Saturday, October 10, 2009

More thoughts on a Nobel Peace Prize

Did Barack Obama deserve the Nobel Peace Prize? He, himself, said that he didn't think he deserved it, but received it humbly on behalf of the American people -- that is those Americans who value diplomacy and seek good will in the world. Apparently many on the right don't value such things, their ill-will directed at the President says more about them than it does about whether the President deserved it or didn't deserve it. Then there are those on the left who also sneer at the awarding of the prize.

In response to both, I say, let him be. He never promised to be a pacifist president nor did he promise to save the world.

Barack Obama has been in office for only a short time. He hasn't had time to achieve great breakthroughs. The prize may be commending him more for potential than accomplishment. It might be a statement of gratitude that there is a new administration that is less bellicose than the previous one.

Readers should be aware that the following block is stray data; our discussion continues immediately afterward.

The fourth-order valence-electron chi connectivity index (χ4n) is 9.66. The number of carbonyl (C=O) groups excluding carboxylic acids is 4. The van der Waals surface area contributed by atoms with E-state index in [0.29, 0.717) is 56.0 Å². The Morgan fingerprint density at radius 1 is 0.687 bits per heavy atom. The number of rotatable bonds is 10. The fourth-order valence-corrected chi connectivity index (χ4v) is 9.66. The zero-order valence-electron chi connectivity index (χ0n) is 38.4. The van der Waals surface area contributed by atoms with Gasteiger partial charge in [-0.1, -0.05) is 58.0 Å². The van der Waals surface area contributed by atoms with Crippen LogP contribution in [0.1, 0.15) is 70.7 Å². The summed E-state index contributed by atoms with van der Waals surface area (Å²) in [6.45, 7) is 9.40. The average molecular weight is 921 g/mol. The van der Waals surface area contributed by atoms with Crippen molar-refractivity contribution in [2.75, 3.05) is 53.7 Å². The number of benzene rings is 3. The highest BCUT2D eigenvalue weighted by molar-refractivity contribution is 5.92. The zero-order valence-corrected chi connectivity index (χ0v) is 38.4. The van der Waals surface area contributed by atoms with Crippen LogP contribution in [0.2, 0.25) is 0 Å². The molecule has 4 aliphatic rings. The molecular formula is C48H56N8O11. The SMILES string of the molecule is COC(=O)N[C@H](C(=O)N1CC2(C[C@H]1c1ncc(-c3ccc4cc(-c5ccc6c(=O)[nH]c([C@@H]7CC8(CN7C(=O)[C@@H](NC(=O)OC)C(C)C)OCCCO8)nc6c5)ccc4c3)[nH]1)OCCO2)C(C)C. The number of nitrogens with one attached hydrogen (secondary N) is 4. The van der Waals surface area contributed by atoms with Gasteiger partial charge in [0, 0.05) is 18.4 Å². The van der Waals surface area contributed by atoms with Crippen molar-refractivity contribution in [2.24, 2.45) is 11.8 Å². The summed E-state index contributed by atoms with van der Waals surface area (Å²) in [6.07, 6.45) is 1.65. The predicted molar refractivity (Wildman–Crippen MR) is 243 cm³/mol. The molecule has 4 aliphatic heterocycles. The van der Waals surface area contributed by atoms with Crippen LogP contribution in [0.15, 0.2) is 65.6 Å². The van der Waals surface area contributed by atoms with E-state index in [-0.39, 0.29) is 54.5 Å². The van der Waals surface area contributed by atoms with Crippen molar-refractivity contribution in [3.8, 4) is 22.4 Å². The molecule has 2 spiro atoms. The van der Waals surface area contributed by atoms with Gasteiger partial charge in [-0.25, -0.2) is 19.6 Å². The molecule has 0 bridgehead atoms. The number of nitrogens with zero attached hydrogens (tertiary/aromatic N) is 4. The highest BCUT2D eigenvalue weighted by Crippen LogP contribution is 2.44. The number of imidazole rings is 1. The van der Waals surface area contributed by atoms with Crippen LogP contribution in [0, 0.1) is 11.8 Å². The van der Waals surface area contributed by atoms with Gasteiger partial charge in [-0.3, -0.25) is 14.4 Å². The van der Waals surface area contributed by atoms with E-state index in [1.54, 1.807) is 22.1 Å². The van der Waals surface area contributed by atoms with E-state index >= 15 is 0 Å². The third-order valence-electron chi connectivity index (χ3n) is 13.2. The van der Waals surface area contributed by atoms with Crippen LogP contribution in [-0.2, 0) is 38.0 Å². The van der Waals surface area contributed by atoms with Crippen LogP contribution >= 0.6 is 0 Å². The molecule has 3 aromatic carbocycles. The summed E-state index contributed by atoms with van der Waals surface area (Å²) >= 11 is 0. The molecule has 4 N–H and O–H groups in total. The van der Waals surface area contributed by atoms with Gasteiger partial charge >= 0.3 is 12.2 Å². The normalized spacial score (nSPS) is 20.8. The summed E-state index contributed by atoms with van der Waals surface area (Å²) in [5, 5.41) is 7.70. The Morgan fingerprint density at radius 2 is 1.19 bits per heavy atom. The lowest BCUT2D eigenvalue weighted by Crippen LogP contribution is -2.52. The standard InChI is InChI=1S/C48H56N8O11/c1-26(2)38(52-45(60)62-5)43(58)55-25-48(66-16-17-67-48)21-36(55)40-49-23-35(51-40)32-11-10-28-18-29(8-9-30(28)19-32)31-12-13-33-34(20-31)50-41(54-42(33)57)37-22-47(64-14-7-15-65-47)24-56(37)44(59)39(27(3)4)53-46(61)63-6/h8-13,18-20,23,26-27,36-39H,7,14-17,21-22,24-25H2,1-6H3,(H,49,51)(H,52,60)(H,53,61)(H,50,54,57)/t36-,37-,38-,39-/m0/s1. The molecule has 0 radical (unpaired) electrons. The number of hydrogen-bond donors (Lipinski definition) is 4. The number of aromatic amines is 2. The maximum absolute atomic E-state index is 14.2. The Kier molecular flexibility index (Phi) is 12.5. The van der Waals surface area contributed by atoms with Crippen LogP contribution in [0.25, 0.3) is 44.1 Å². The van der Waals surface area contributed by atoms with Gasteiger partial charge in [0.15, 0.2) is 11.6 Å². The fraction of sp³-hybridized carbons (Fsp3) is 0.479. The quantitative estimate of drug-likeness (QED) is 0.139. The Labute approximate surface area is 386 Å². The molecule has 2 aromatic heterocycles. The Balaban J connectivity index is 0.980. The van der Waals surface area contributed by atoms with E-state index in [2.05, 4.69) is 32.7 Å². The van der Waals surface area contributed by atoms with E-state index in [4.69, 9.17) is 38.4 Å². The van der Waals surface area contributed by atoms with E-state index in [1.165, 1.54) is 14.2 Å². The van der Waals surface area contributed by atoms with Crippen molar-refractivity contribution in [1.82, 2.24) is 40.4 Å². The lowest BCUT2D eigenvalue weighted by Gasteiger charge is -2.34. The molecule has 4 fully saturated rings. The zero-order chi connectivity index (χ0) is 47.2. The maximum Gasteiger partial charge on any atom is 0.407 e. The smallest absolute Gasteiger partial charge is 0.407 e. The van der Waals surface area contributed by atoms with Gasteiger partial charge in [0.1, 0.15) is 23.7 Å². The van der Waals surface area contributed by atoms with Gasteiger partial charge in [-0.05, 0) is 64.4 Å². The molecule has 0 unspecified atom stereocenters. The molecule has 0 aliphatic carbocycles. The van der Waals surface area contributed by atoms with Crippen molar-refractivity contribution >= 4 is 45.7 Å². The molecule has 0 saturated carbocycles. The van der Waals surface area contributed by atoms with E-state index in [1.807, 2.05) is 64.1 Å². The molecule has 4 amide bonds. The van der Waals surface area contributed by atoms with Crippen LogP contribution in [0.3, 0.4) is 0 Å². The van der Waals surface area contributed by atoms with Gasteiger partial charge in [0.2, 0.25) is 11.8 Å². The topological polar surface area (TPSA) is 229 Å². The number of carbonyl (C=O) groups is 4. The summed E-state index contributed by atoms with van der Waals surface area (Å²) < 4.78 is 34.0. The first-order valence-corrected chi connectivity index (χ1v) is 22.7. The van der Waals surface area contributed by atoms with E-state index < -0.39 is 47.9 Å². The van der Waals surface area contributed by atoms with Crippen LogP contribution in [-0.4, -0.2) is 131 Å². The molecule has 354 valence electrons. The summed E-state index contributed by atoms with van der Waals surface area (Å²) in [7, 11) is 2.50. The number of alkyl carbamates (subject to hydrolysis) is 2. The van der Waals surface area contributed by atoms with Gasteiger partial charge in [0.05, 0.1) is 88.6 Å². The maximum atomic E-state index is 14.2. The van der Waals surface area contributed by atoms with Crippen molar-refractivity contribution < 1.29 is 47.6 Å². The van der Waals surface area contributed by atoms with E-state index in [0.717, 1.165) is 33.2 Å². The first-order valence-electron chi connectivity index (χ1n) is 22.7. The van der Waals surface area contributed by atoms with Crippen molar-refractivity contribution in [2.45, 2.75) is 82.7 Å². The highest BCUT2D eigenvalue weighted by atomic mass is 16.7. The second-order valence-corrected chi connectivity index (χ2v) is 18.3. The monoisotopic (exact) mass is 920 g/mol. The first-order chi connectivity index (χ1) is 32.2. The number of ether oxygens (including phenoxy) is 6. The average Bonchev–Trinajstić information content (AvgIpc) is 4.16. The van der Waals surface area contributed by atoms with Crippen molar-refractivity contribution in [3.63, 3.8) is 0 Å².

As the NY Times Op-Ed points out, this is not only a mixed blessing for the White House, but they may have rather not have been so honored. Had they known this was coming (the prize that is) they probably would have foreseen the ugliness of the American response. Yes, I said ugliness. When the rest of the world (minus Iran and the Taliban) hail Obama for changing the tone in Washington, the response I hear coming from the lips of Americans is not only disheartening but shameful.

America's ideals are wonderful, but in practice we so often undermine them by hubris, pride, and a lack of willingness to celebrate that which is good amongst us. To be liked by others in the world, apparently is a bad thing. To be honored by another country is a bad thing. I'm sorry, but I'm appalled at what I'm hearing.

I'm proud that our President has changed the tone of conversation. No, he's not ended the wars. He's not closed Guantanamo. He's not brought manna from heaven either. He's not perfect. He's made mistakes. I've not agreed with all his decisions. But he's working hard to make a difference in the world. That's something worth lifting up.


Anonymous said...

Consider me stifled then.
It's your blog. David Mc

John said...